I've sketched a design on a pot I have with and pencil and then went over it with an underglaze. I'm then going to rebisque the pot with the underglaze on it. My question is will the pencil markings burn out in the firing so they won't show?
Sketching On Pots
Posted 26 November 2013 - 03:32 AM
. My question is will the pencil markings burn out in the firing so they won't show?
Yes: assuming a "normal" bisque temperature of 1000°C - 1050°C.
Posted 26 November 2013 - 08:14 AM
Kiln Repair Tech
L&L Kilns Distributor
Owner, Neil Estrick Gallery, LLC
Posted 26 November 2013 - 08:20 AM
Marcia Selsor, Professor Emerita,
Montana State University-Billings
Marcia Selsor Studio in Brownsville, Texas.
Posted 26 November 2013 - 03:35 PM
i love to draw on pots but i use a stylus and make impressions that fill with glaze when fired. they are fun to do and sell very easily. tiny stories go well, a cat rearing back from a turtle in the grass, a dog inviting the viewer to play ball, the cat with a raised paw and a christmas tree branch with broken ornament on the floor, a bird on a branch. everyone seems to like these for themselves or for gifts.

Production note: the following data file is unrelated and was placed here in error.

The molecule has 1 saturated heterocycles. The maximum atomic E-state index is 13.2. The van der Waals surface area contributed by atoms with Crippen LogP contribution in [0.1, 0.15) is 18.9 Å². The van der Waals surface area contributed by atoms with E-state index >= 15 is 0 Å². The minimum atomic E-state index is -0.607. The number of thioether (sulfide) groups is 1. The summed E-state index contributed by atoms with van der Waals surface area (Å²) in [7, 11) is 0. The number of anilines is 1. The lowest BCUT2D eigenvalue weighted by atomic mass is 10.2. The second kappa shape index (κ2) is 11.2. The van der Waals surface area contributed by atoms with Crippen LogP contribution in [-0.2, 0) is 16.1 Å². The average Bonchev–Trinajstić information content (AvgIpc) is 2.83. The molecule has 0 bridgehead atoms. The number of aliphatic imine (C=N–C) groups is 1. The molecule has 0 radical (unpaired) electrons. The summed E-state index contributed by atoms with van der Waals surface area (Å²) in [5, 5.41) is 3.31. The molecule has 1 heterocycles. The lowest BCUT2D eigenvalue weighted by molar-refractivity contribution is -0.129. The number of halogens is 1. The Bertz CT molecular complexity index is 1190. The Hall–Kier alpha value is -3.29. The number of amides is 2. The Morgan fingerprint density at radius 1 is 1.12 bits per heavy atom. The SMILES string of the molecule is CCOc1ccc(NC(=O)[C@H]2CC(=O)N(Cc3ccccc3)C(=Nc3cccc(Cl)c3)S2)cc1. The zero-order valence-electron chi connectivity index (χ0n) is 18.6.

i do not pretend to be an artist, but a maker of sellable products made of clay.
Posted 27 November 2013 - 10:02 AM
I'm really into using a technique shown here on the site a few weeks ago. It is the one that involves coating a leatherhard piece in wax resist, then carving through the wax, and doing an inlay with underglaze.
Posted 29 November 2013 - 11:50 PM
benzine, i sent you an answer but it is not here. did i miss that da.......POST box again???
check out work by mackenzie smith in florida. he did a workshop demoing this technique. the finished work looked as though he had drawn fish and things with a fine point pen instead of a needle through wax.
Posted 01 December 2013 - 08:24 AM
Yes, but be careful that your pencil marks don't act as a "resist" to the underglaze....I just had this happen myself!
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